Based upon Sir James M. Barrie's 1904 play about the boy who refuses to grow up, the film begins in the London nursery of Wendy, John, and Michael Darling, where three children are visited by Peter Pan. With the help of his tiny friend, the fairy Tinkerbell, Peter takes the three children on a magical flight to Never Land. This enchanted island is home to Peter, Tink, the Lost Boys, Tiger Lily and her Native American nation, and the scheming Captain Hook who is as intent on defeating Peter Pan as he is from escaping the tick-tocking crocodile that once ate a hand of his that Peter Pan cut off--and loved the taste of so much. - IMDb
The story of Peter Pan is an eternal classic. Since its first production in 1904, it has maintained immense popularity with both children and adults. The tale reflects real children in such a realistic, funny way that no other story I have read (or watched) has ever done. Children are often arrogant, proud, silly, mature, brave, foolish, loving, kind, and playful all in the same minute. This is what the story holds true to. The nature of children is a difficult thing to capture, but this story does it so well. The movie, while changing a few things from the book, still kept all of the charm, wonder, and delight from both the book and the stage play. Peter Pan had never truly flown until Disney brought his story to life.
From action to scenery, Peter Pan helped animation soar to new heights. There were so many difficult things to animate in Peter Pan, such as flight, water, animals, fights, dances, and pixie dust. The film exceeded all expectations in these regards. The beautiful visuals made one feel completely immersed in the movie. I felt that I was flying over London with the characters.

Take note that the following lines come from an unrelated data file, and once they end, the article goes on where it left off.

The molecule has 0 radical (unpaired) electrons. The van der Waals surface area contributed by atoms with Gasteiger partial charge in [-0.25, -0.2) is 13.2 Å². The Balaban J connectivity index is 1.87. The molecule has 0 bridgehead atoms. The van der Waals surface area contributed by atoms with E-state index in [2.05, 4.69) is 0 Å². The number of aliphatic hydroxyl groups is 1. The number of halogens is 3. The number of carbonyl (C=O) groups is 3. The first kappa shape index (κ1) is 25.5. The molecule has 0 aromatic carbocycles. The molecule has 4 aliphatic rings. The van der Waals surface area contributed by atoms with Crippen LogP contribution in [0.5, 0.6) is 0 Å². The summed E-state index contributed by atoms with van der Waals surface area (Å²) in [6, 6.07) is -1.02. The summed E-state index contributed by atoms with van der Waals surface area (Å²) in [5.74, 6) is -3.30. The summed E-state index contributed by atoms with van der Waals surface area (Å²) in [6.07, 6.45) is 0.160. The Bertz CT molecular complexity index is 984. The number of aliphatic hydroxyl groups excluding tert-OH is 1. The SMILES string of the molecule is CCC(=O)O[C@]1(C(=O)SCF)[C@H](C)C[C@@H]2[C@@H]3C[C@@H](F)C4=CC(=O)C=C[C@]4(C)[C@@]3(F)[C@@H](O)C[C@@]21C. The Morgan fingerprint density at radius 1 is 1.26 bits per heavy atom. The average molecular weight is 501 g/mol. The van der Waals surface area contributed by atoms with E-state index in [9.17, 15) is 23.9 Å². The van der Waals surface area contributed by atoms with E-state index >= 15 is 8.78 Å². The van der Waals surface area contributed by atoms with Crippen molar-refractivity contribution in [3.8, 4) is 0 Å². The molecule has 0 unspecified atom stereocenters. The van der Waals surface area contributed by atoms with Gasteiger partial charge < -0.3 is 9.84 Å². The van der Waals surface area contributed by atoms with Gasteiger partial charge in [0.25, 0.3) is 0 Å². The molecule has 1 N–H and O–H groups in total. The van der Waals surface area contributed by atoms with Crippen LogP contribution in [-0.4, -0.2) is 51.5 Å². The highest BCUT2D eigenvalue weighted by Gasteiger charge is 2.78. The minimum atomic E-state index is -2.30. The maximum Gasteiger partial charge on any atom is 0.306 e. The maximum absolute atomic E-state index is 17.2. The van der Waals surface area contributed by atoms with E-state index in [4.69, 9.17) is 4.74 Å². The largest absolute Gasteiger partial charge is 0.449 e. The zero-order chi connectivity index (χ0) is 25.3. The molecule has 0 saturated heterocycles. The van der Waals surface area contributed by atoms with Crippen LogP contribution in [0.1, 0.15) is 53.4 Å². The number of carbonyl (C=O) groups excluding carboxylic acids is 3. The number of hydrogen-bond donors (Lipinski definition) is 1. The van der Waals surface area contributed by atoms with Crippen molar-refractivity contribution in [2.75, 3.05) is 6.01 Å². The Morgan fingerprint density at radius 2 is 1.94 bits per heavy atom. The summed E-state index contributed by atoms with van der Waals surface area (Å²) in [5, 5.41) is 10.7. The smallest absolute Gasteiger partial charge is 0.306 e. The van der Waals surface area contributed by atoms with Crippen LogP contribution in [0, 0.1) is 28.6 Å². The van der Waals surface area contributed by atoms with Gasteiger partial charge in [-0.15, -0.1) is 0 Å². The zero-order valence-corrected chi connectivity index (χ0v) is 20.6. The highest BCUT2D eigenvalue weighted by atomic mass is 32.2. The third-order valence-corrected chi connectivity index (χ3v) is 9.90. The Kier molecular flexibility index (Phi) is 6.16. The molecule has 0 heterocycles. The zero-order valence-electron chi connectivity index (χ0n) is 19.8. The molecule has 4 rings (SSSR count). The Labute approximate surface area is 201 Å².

So many classic, wonderful songs came from this movie! The most popular is "You Can Fly!" but a lot of other songs are very well known. "A Pirate's Life," "Following The Leader," and "Your Mother and Mine" are some. "What Makes The Red Man Red," a song sung by the Indian tribe, is super controversial (and decidedly racist). It's often cut from the film whenever it's played on television. (However, the song is so much fun to sing and perform that in other productions of Disney's Peter Pan, such as Broadway Junior's, a song to the same tune called "Hana Mana Ganda" replaces it. In this edition, the Indians aren't real Indians and don't actually know any Indian words, so they sing Hana Mana Ganda instead.)
Overlooking the scene with the Indians (which isn't included in most showings), this film is a solid 5-star Disney classic. It managed to bring something fresh and original to the classic story and popularized Peter Pan in a way nothing else could. The changes made still fit in with the story without ruining the plot. Everyone should watch or read Peter Pan at least once in their lifetime. It will connect you to your inner child in a way nothing else has.